While Venice continues to recover from its recent heavy flooding, and to see new protests over tourism and cruise ships, it remains both united and divided over the issue of splitting the original island city from its mainland suburbs.
In a referendum last week, 66% voted to create separate municipalities for the old city and for Mestre, its mainland industrial area. However, the vote will have no effect, because the referendum requires participation by 50% of the eligible voters, and only 22% turned out—the lowest turnout ever of the five times the city has voted on the issue since 1979.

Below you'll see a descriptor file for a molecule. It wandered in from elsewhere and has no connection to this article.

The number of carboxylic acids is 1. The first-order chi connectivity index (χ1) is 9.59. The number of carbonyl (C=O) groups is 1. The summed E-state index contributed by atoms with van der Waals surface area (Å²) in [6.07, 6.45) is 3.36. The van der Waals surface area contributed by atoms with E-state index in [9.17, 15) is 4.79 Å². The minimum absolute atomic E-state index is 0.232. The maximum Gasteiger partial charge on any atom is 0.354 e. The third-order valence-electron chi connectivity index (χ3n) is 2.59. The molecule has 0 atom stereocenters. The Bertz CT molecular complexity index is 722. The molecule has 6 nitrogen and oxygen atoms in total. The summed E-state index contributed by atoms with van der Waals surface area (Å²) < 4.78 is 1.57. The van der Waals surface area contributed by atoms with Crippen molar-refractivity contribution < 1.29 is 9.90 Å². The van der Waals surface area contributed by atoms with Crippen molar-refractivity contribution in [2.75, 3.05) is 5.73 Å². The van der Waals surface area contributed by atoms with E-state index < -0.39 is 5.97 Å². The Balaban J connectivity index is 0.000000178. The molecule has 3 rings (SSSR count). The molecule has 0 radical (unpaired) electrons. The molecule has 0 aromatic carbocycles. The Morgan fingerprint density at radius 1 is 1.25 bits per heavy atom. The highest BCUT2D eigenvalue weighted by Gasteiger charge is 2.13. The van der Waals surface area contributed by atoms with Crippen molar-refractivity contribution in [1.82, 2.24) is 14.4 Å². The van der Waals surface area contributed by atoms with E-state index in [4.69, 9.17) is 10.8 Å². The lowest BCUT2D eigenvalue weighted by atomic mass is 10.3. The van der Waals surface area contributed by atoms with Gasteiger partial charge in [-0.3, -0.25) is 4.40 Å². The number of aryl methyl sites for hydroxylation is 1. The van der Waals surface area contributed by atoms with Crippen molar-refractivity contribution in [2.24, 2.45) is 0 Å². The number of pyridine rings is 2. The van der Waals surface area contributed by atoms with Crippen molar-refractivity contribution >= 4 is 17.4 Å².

Voting was much heavier on the islands than the mainland, and the vote for separation was more uniform on the islands, while mainland areas split. Propoonents of splitting the city, which was joined together in 1926 under Mussolini, argue that attention to the historic core deprives post-industrial and poor Mestre of investment and attention, and that the island city also suffers when its specific problems are part of a broader set of issues.
Maps: Upper-Red outlines how Mestre would look separate from Venice; Lower-how the vote split.